Google goes mobile with Android plan

Google goes mobile with Android plan

Open source operating system for mobile phones aims to encourage new applications

Google is leading the development of an open source mobile phone platform that it hopes will boost innovation by encouraging a new generation of software developers.

Android is an operating system for mobile devices, designed by the Open Handset Alliance (OHA), a partnership of 34 technology companies including Qualcomm, Motorola and T-Mobile. An early version of the system’s software development kit was made available this week.

By distributing Android and its associated tools for free, Google hopes to persuade developers to write programs for it.

The open model will also allow entrepreneurs to reach a large consumer base without sacrificing their ownership rights, said Android co-founder Rich Milner.

“The Apache licence we are using will enable people with strong enterprise software to bring their applications to the Android platform without open-sourcing their intellectual property,” he said.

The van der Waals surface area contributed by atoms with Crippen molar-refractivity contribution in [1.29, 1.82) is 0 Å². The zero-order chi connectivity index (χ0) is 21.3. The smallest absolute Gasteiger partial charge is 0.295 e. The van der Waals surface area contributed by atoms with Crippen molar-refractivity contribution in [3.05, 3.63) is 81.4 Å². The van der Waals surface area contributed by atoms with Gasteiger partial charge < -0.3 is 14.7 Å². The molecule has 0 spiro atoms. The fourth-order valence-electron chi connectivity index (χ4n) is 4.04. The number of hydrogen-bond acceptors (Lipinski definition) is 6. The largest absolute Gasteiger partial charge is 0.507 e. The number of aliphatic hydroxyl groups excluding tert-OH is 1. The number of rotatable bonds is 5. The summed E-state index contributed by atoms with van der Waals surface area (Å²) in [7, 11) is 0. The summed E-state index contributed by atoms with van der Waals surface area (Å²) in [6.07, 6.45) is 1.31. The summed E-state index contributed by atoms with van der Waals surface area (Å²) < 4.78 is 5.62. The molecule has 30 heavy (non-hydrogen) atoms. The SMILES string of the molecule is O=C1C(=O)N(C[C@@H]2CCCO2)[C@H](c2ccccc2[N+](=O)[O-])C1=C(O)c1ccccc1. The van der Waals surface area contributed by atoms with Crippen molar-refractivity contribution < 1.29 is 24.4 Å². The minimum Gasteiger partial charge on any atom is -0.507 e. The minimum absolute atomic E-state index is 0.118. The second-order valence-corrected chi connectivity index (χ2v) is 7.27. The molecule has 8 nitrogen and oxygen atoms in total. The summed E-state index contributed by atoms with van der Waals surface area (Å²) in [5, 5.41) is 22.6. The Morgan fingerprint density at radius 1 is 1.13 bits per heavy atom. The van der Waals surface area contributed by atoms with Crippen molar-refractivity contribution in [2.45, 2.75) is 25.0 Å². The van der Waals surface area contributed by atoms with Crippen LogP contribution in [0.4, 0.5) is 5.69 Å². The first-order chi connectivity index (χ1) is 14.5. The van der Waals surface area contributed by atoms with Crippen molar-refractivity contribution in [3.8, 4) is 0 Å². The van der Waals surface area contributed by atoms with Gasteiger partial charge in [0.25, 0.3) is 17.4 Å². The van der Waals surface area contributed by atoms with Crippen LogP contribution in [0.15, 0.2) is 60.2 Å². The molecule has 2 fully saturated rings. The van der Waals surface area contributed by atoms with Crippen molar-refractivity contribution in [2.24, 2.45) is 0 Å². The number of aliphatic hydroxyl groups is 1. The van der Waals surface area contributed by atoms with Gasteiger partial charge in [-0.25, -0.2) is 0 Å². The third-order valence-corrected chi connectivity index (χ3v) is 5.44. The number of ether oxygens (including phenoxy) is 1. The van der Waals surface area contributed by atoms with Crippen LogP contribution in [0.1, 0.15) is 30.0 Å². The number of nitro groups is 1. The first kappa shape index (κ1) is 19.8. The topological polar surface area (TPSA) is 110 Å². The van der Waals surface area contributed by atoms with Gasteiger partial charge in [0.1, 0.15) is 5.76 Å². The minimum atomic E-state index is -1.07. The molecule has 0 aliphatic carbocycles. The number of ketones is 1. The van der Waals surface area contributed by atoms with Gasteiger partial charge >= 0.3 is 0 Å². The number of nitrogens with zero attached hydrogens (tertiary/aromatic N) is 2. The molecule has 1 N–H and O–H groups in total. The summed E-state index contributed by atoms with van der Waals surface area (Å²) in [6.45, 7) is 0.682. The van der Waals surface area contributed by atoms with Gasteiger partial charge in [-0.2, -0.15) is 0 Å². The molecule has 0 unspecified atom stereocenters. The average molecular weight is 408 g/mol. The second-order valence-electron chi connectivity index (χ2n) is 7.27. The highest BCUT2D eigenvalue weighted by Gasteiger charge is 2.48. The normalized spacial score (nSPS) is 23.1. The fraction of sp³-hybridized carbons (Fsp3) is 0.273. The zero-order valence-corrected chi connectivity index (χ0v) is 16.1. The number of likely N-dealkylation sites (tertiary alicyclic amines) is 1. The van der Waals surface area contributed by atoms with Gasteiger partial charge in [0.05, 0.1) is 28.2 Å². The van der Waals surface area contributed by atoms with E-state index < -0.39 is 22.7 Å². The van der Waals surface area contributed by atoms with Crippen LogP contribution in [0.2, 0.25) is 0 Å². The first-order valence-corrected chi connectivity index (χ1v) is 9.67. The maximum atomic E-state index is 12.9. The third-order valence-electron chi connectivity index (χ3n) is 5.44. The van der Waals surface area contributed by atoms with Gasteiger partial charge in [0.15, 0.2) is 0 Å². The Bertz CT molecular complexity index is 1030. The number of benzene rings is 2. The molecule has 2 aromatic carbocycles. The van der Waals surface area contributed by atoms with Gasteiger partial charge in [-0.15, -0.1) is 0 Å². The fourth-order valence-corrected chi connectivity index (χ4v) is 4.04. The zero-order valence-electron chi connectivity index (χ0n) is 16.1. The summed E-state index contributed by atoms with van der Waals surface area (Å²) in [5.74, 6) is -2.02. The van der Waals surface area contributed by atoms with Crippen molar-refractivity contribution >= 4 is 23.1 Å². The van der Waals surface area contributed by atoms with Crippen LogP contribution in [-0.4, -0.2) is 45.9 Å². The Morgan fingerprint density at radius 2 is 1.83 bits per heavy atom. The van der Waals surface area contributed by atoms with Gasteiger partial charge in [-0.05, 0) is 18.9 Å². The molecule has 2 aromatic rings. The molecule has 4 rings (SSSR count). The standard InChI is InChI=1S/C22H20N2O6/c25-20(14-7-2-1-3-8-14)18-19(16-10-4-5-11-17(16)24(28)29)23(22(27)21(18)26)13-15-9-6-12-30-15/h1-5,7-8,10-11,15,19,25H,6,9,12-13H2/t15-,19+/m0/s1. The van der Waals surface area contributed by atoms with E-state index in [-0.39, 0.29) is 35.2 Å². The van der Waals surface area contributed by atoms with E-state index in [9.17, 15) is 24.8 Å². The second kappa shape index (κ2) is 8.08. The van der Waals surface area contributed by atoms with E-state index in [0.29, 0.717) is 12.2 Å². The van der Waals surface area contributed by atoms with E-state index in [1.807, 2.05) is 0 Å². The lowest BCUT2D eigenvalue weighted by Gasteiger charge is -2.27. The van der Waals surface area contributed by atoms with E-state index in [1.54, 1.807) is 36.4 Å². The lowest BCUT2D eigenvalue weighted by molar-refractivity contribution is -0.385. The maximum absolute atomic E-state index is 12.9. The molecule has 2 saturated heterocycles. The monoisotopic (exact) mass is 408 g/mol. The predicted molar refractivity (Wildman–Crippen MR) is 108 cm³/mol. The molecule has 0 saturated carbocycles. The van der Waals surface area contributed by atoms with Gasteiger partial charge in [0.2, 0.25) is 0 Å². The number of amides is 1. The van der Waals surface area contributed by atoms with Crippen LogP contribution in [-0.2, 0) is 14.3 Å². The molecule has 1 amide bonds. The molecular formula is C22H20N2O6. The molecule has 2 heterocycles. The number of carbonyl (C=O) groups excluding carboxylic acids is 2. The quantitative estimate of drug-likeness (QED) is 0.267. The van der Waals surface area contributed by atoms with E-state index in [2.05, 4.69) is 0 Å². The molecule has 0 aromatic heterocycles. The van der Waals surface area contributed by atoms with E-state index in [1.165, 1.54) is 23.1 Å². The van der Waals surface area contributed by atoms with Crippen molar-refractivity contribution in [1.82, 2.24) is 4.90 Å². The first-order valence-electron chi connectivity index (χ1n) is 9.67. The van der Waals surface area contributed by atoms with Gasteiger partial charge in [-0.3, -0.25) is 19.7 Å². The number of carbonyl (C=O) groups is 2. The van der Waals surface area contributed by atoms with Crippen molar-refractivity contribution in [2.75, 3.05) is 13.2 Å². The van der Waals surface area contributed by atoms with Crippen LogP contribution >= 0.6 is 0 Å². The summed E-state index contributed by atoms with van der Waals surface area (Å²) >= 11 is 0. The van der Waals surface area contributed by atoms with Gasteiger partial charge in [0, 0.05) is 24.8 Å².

“With the release of our software development kit we will enable a broad community of developers to build mobile applications using third-party tools, in the same way that YouTube allowed anyone to post and distribute video.”

But for all the claims of innovation, Google must convince people it has something genuinely new to offer, said Ovum analyst Adam Leach.

“We’ve had open platforms in the past and they haven’t made consumers want to buy additional services, so it’s hard to see this as an original idea that will act as a panacea,” he said.

Uptake will be key to Android’s success, but Google may have to wait for its target market to grow.

“Looking at the hardware requirements, Google is targeting the higher end of the mid-tier market. There is likely to be at least a two-year delay before they can hit that mass-market sweet spot,” said Leach.